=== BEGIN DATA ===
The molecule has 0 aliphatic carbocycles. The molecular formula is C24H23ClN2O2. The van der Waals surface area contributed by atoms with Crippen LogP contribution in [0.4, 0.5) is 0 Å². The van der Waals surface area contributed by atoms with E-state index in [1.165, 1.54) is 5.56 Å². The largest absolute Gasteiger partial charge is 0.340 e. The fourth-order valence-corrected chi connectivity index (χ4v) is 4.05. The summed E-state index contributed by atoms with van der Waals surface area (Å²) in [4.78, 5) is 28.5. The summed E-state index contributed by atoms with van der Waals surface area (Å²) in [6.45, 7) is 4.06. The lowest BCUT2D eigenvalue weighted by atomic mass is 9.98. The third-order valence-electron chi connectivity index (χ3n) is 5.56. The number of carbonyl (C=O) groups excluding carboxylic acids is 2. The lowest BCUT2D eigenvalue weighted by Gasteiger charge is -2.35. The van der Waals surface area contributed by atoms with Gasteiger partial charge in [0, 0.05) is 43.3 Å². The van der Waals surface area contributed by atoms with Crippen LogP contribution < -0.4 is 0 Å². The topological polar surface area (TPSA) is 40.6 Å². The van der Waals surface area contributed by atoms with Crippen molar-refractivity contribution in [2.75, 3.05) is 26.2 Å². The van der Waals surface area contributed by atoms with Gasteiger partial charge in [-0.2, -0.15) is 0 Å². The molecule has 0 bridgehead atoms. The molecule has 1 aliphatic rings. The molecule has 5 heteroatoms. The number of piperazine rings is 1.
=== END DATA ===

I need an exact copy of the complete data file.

The molecule has 0 aliphatic carbocycles. The molecular formula is C24H23ClN2O2. The van der Waals surface area contributed by atoms with Crippen LogP contribution in [0.4, 0.5) is 0 Å². The van der Waals surface area contributed by atoms with E-state index in [1.165, 1.54) is 5.56 Å². The largest absolute Gasteiger partial charge is 0.340 e. The fourth-order valence-corrected chi connectivity index (χ4v) is 4.05. The summed E-state index contributed by atoms with van der Waals surface area (Å²) in [4.78, 5) is 28.5. The summed E-state index contributed by atoms with van der Waals surface area (Å²) in [6.45, 7) is 4.06. The lowest BCUT2D eigenvalue weighted by atomic mass is 9.98. The third-order valence-electron chi connectivity index (χ3n) is 5.56. The number of carbonyl (C=O) groups excluding carboxylic acids is 2. The lowest BCUT2D eigenvalue weighted by Gasteiger charge is -2.35. The van der Waals surface area contributed by atoms with Gasteiger partial charge in [0, 0.05) is 43.3 Å². The van der Waals surface area contributed by atoms with Crippen LogP contribution < -0.4 is 0 Å². The topological polar surface area (TPSA) is 40.6 Å². The van der Waals surface area contributed by atoms with Crippen molar-refractivity contribution in [2.75, 3.05) is 26.2 Å². The van der Waals surface area contributed by atoms with Gasteiger partial charge in [-0.2, -0.15) is 0 Å². The molecule has 0 bridgehead atoms. The molecule has 1 aliphatic rings. The molecule has 5 heteroatoms. The number of piperazine rings is 1.